I acquired the set of quickdraws that I used for my first lead climb from my friend and climbing buddy AJ yesterday. I paid him for them, of course, and we talked for a while to catch up since it had been so long since we’d had time to do that.
These quickdraws have sentimental as well as utilitarian value to me. AJ taught me how to climb outdoors. I did my first lead climb with these quickdraws, as stated above, and subsequently had my first inverted lead fall. Yes, all the same climb… Those quickdraws hold memories for me, and right now, I need those great memories. I just got my cast off yesterday and am in a splint trying to regain some mobility in my hand and wrist so that I can eventually return to climbing. I need things like that to remind me that, yes, things go wrong, but I can pick myself up and dust myself off, laugh about it if appropriate, and keep climbing.
That is key – KEEP CLIMBING! Sometimes we need help after a setback. I know I do. This injury has been a major setback in my climbing. First of all, I haven’t been able to climb in two and a half months, whereas I was climbing every day before that and had been for almost three years! Going from 100 mph to a complete and jolting halt in a split second on that front was incredibly difficult for me. Not only was I physically injured, but I was and am mentally injured from it. I ended up in the psych ward for the first time in over three years because I couldn’t do my therapy, which is climbing. Two admissions to the psych ward in the same week, and a total of seven days inside the psych ward. My life was over – what a failure, I thought. But I didn’t quit. I told my psychiatrist what was going on and I didn’t quit by committing suicide or harming myself or anything like that. I sought help, as hard as that was, and yes, it landed me the last place I wanted to be. There were some unique difficulties with that, even, that made it that much worse in my mind. I still didn’t quit. And yesterday made me glad that I hadn’t.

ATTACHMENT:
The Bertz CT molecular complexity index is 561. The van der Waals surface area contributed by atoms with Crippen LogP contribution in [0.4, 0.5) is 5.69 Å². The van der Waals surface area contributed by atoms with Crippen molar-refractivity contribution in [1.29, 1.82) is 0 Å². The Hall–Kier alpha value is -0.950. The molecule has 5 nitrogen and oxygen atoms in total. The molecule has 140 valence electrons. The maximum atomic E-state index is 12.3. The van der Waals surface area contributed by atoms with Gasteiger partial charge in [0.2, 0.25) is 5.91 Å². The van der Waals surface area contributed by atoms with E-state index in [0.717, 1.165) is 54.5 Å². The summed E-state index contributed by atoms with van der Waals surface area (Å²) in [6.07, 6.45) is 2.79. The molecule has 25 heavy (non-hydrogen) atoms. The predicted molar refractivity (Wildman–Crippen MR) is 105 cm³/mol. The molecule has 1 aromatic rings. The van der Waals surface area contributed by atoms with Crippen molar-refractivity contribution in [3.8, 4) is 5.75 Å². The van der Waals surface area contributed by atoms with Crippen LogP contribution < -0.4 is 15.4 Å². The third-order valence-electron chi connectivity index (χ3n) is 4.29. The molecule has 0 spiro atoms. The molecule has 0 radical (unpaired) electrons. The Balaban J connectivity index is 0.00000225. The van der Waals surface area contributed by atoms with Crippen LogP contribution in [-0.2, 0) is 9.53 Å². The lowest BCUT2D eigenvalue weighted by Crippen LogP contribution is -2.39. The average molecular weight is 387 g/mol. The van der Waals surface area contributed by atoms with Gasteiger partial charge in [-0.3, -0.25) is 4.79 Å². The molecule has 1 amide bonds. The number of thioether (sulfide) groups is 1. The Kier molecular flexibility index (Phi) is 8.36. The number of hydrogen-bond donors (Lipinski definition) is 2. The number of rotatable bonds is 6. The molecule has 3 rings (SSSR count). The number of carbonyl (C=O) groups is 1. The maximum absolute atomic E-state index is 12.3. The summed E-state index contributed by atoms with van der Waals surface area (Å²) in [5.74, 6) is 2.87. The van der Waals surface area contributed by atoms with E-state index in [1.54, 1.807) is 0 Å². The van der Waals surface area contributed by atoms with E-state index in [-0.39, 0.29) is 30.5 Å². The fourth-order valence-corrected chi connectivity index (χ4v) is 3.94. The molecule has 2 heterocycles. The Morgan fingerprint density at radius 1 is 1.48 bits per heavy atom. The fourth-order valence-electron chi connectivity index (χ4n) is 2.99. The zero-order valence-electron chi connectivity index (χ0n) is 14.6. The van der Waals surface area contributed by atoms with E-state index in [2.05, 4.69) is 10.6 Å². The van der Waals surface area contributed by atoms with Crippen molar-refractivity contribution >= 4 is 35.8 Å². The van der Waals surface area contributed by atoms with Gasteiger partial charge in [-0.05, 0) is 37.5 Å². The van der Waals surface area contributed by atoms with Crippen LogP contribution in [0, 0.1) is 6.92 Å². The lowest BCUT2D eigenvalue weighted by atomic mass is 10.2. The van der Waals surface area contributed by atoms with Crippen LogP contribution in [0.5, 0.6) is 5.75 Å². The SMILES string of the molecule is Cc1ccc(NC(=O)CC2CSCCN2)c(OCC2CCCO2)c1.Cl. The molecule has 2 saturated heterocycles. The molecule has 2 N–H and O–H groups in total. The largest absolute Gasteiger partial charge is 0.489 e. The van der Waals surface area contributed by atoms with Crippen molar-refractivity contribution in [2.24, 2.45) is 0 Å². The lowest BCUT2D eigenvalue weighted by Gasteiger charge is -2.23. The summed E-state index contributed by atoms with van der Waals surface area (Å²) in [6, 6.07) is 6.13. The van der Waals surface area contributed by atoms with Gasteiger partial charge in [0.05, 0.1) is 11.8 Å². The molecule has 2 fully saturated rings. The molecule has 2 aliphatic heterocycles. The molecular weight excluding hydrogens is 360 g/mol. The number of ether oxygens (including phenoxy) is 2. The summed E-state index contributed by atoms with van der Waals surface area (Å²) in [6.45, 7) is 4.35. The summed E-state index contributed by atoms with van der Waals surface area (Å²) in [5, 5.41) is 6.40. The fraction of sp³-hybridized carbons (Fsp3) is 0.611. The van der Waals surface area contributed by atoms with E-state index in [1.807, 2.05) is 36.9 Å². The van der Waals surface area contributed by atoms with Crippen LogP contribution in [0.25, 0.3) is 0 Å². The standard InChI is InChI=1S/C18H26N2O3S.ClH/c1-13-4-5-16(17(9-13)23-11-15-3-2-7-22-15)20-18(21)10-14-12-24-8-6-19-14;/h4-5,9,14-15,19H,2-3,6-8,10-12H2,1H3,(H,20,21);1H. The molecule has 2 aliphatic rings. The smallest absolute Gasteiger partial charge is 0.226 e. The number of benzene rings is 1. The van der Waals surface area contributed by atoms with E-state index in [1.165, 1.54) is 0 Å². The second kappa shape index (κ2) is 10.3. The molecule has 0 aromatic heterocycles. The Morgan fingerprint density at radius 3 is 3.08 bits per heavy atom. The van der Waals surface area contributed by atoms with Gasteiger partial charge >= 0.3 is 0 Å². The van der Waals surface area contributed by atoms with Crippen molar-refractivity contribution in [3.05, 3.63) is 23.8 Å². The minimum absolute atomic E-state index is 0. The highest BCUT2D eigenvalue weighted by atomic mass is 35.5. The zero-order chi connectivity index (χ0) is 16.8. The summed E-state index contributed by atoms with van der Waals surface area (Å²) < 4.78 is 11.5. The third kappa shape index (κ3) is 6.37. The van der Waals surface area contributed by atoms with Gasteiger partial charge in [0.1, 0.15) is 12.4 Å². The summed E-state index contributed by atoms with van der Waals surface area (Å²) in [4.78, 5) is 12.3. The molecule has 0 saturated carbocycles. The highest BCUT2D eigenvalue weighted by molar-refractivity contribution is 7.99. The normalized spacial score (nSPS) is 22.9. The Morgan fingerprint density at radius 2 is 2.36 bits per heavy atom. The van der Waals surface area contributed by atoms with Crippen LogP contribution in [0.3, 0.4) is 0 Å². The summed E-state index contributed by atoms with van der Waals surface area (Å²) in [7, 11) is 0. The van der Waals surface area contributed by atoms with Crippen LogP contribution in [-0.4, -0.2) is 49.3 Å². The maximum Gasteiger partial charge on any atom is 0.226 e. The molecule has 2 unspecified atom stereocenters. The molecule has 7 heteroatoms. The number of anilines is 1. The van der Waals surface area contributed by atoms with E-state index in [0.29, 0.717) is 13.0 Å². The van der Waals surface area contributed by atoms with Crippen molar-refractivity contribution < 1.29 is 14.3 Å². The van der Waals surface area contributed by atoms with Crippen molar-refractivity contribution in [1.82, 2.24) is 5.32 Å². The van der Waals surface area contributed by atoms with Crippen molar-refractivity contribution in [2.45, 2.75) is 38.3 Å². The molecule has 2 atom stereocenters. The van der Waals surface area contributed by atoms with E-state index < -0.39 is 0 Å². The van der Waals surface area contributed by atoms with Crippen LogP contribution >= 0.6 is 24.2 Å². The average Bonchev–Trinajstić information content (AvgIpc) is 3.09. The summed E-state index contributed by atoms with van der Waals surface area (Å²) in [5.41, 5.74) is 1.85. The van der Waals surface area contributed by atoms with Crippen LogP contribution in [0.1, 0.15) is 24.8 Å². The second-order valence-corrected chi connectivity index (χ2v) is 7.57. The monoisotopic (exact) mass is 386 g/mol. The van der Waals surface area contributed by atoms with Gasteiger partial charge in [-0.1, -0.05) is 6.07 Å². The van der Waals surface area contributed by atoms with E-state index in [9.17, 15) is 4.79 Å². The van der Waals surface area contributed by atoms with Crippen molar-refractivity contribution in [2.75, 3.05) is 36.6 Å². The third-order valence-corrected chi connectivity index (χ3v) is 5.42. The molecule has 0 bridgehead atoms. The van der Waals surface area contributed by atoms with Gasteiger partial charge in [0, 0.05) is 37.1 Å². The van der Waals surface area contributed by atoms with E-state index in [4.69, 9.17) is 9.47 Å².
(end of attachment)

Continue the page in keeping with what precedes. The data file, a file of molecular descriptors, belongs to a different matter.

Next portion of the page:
Yesterday was one of the best days ever! I got my cast off, found out that a true miracle of healing had occurred in my wrist against all odds and hope itself, got to tell my psychiatrist that it had healed, got to tell my climbing challenge team that I won’t have to have surgery, bought the quickdraws that hold so many memories from my friend, and then my doctor called me to tell me that another dear friend of mine who was on the brink of death and extremely ill is now home! What a day, and it was the shortest day of the year – the Winter Solstice! Wow.
This morning, I woke up reeling from what had happened yesterday, and the hope that all of that promises me for my climbing future and my management of the PTSD that rages in my head constantly. Climbing takes that rage and calms it. I pick up the quickdraws and remember the great times in 2017 – my summer of outdoor climbing galore – with my climbing buddies. Where are we now? We’ve all got challenges we’re facing right now, and they’re hard ones. We’ll all climb together again, though.
The moral of the story here is JUST KEEP CLIMBING! I’ve been going to the climbing gym and visualizing myself climbing the problems and routes. I’m climbing, even though I’m unable to physically at the moment. It’s not quite as good as actually climbing the walls, but it will have me all practiced up for when I CAN climb again. And I WILL CLIMB AGAIN! GUARANTEED! So, no matter what you passion and what challenges you’re facing in life right now, keep working the problem. Don’t give up. You have so much potential. You’re a human being, after all, and the possibilities for you are endless!